Women Are So Fired Up to Vote, I’ve Never Seen Anything Like It
I’ve watched Americans in recent years acclimate to some very grim realities. Especially since the ascension of Donald Trump, numerous tragedies and extreme policies have been met with little political consequence: schools targeted by mass murderers, immigrants treated as subhuman and autocratic regimes around the globe affirmed as allies. While Mr. Trump did fail in his re-election bid, a swing of just over 20,000 votes in the three states with the narrowest margins would have produced a win for him, and Democrats hold razor-thin majorities in the House and the Senate.
In the weeks following the leak of a draft ruling in the Dobbs v. Jackson Women’s Health Organization case, which all but guaranteed the end of abortion protections under Roe v. Wade, it initially seemed this pattern would hold. About three weeks after the leak, a CNN analyst claimed that “the Republican wave is building fast” heading into the midterm elections. In late May, the highly respected election analysts at the Cook Political Report increased their estimate of how many House seats the G.O.P. would gain. The discussion was not focused on whether the November general election would be a “red wave” but rather just how big of a wave it would be.
But once the actual Dobbs decision came down, everything changed. For many Americans, confronting the loss of abortion rights was different from anticipating it. In my 28 years analyzing elections, I’ve never seen anything like what’s happened in the past two months in American politics: Women are registering to vote in numbers I’ve never witnessed. I’ve run out of superlatives to describe how different this moment is, especially in light of the cycles of tragedy and eventual resignation of recent years. This is a moment to throw old political assumptions out the window and to consider that Democrats could buck historic trends this cycle.
One of the first big signs that things had changed came from Kansas. After voters there defeated a constitutional amendment that would have removed abortion protections in the state in a landslide, I sought to understand how activists could have accomplished such an astounding upset. While it takes several weeks for state election officials to produce full reports on who voted in any given election, there was an immediate clue. I looked at new voter registrants in the state since the June 24 Dobbsdecision. As shocking as the election result was to me, what I found was more striking than any single election statistic I can recall discovering throughout my career. Sixty-nine percent of those new registrants were women. In the six months before Dobbs, women outnumbered men by a three-point margin among new voter registrations. After Dobbs,that gender gap skyrocketed to 40 points. Women were engaged politically in a way that lacked any known precedent.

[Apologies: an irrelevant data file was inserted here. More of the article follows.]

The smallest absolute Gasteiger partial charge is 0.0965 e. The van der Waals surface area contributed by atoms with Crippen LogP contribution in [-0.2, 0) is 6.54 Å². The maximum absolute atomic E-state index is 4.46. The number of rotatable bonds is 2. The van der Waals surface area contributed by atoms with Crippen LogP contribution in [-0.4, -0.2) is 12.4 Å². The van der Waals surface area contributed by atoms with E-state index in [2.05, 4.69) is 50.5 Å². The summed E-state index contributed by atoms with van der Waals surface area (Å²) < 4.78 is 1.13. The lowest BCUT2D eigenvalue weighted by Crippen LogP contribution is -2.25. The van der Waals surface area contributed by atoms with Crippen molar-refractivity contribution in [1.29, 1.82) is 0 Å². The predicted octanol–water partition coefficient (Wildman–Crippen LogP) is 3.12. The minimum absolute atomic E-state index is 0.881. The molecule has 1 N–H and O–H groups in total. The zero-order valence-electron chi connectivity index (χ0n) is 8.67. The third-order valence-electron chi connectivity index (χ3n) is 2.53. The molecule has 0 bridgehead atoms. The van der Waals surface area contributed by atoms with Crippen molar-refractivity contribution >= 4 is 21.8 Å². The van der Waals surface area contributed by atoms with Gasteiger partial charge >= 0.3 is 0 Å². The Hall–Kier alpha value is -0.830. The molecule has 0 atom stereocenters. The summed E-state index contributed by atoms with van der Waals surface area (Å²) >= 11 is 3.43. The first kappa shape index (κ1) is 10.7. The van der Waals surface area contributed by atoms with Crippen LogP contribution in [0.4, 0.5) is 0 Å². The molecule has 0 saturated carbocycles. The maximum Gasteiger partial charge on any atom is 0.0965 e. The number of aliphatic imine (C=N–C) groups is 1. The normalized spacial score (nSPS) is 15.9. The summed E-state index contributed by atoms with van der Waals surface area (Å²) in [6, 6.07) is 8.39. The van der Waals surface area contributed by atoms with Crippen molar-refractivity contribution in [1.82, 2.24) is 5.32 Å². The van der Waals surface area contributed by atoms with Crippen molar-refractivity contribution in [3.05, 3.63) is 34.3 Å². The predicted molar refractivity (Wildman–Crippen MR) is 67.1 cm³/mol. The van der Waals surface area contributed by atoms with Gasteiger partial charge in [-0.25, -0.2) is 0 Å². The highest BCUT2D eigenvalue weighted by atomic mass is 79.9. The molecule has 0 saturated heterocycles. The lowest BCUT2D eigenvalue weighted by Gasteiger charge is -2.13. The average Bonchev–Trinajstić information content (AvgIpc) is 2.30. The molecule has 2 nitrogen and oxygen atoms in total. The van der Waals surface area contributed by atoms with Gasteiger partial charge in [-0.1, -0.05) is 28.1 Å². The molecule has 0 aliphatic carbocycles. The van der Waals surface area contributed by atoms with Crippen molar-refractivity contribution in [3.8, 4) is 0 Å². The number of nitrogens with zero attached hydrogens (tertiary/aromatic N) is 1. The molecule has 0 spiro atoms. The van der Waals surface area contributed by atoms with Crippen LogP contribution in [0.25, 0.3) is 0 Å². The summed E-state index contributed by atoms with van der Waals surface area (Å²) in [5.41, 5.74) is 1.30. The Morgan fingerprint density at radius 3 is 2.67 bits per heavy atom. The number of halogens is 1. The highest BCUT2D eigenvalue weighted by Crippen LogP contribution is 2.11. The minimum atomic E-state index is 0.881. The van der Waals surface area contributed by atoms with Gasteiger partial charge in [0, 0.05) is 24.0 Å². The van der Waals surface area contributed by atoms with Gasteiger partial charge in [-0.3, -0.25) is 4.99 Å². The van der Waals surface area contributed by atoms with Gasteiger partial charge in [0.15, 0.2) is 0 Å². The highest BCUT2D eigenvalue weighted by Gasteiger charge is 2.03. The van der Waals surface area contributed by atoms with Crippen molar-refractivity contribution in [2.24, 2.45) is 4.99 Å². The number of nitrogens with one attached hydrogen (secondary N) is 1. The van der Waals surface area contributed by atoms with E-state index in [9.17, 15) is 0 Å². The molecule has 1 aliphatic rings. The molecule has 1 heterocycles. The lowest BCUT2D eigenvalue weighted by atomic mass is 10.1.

Repeating the Kansas analysis across several other states, a clear pattern emerged. Nowhere were the results as stark as they were there, but no other state was facing the issue with the immediacy of an August vote on a constitutional amendment. What my team and I did find was large surges in women registering to vote relative to men, when comparing the period before June 24 and after.
The pattern was clearest in states where abortion access was most at risk, and where the electoral stakes for abortion rights this November were the highest. The states with the biggest surges in women registering post-Dobbs were deep red Kansas and Idaho, with Louisiana emerging among the top five states. Key battleground states also showed large increases, including Pennsylvania, Michigan, Wisconsin and Ohio, which are all facing statewide races in which the fate of abortion access could be decided in November.
The surge in women registering and voting helped the Democrat Pat Ryan prevail over Marc Molinaro — one of the more credible Republican recruits this cycle — in New York’s fiercely contested 19th Congressional District last month. This is not the type of performance you would see in a red wave election. Among the mail and early votes cast in the district, women outnumbered men by an 18-point margin, despite accounting for about 52 percent of registered voters.
With over two months until Election Day, uncertainty abounds. Election prognostication relies heavily on past precedent. Yet there is no precedent for an election centered around the removal of a constitutional right affirmed a half-century before. Every poll we consume over the closing weeks of this election will rely on a likely voter model for which we have no benchmark.
The stakes are high. Going into the midterms this fall, the G.O.P. need only gain six seats in the House and one seat in the Senate to retake control of those chambers, thwarting any hope of advancing federal abortion protections or any number of other liberal priorities.
Already, several Republicans seem to be sensing that they’re in trouble. In Arizona, the Republican Senate candidate Blake Masters, an ardent abortion opponent, recently wiped language advocating extreme abortion restrictions from his website.
Whether the coming elections will be viewed as a red wave, a Roe wave or something in between will be decided by the actions of millions of Americans — especially, it seems, American women. As Justice Samuel Alito wrote in the majority decision in Dobbs: “Women are not without electoral or political power.” He was right about that. Republicans might soon find out just how much political power they have.
Tom Bonier is a Democratic political strategist and the C.E.O. of TargetSmart, a data and polling firm. He teaches political science at Howard University and is a member of S.E.I.U. Local 500.
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